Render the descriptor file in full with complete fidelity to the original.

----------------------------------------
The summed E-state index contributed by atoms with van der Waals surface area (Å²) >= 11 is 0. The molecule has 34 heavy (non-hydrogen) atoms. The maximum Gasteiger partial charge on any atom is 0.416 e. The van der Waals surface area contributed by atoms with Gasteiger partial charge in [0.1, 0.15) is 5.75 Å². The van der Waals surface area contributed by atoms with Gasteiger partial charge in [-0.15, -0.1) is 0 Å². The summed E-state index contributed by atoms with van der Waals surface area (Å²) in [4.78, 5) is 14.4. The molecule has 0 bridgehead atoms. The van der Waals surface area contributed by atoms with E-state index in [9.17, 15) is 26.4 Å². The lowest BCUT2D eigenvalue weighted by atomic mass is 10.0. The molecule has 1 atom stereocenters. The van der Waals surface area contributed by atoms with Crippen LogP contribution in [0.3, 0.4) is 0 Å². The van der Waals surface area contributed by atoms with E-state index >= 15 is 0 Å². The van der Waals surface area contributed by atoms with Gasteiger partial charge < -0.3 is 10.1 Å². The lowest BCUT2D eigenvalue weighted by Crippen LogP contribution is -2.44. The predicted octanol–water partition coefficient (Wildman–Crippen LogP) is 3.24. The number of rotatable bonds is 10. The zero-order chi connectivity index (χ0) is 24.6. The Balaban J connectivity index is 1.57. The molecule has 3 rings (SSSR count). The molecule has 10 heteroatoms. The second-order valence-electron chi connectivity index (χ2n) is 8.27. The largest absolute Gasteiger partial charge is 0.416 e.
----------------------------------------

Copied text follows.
The summed E-state index contributed by atoms with van der Waals surface area (Å²) >= 11 is 0. The molecule has 34 heavy (non-hydrogen) atoms. The maximum Gasteiger partial charge on any atom is 0.416 e. The van der Waals surface area contributed by atoms with Gasteiger partial charge in [0.1, 0.15) is 5.75 Å². The van der Waals surface area contributed by atoms with Gasteiger partial charge in [-0.15, -0.1) is 0 Å². The summed E-state index contributed by atoms with van der Waals surface area (Å²) in [4.78, 5) is 14.4. The molecule has 0 bridgehead atoms. The van der Waals surface area contributed by atoms with E-state index in [9.17, 15) is 26.4 Å². The lowest BCUT2D eigenvalue weighted by atomic mass is 10.0. The molecule has 1 atom stereocenters. The van der Waals surface area contributed by atoms with Crippen LogP contribution in [0.3, 0.4) is 0 Å². The van der Waals surface area contributed by atoms with E-state index >= 15 is 0 Å². The van der Waals surface area contributed by atoms with Gasteiger partial charge < -0.3 is 10.1 Å². The lowest BCUT2D eigenvalue weighted by Crippen LogP contribution is -2.44. The predicted octanol–water partition coefficient (Wildman–Crippen LogP) is 3.24. The number of rotatable bonds is 10. The zero-order chi connectivity index (χ0) is 24.6. The Balaban J connectivity index is 1.57. The molecule has 3 rings (SSSR count). The molecule has 10 heteroatoms. The second-order valence-electron chi connectivity index (χ2n) is 8.27. The largest absolute Gasteiger partial charge is 0.416 e.